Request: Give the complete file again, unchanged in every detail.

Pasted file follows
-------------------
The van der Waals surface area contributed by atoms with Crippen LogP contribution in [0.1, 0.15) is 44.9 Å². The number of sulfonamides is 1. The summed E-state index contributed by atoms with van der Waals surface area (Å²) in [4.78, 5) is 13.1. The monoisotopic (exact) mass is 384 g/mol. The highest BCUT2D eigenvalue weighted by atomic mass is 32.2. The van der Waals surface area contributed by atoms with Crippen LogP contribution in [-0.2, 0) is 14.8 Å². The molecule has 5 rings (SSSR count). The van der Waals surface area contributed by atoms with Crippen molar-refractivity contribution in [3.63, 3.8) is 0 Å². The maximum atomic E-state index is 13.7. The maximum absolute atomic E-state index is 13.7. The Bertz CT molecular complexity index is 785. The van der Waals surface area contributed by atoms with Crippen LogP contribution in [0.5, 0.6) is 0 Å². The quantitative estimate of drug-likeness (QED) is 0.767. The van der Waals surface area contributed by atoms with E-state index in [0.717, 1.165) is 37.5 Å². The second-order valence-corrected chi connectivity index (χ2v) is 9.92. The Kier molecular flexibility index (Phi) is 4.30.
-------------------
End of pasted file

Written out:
The van der Waals surface area contributed by atoms with Crippen LogP contribution in [0.1, 0.15) is 44.9 Å². The number of sulfonamides is 1. The summed E-state index contributed by atoms with van der Waals surface area (Å²) in [4.78, 5) is 13.1. The monoisotopic (exact) mass is 384 g/mol. The highest BCUT2D eigenvalue weighted by atomic mass is 32.2. The van der Waals surface area contributed by atoms with Crippen LogP contribution in [-0.2, 0) is 14.8 Å². The molecule has 5 rings (SSSR count). The van der Waals surface area contributed by atoms with Crippen molar-refractivity contribution in [3.63, 3.8) is 0 Å². The maximum atomic E-state index is 13.7. The maximum absolute atomic E-state index is 13.7. The Bertz CT molecular complexity index is 785. The van der Waals surface area contributed by atoms with Crippen LogP contribution in [0.5, 0.6) is 0 Å². The quantitative estimate of drug-likeness (QED) is 0.767. The van der Waals surface area contributed by atoms with E-state index in [0.717, 1.165) is 37.5 Å². The second-order valence-corrected chi connectivity index (χ2v) is 9.92. The Kier molecular flexibility index (Phi) is 4.30.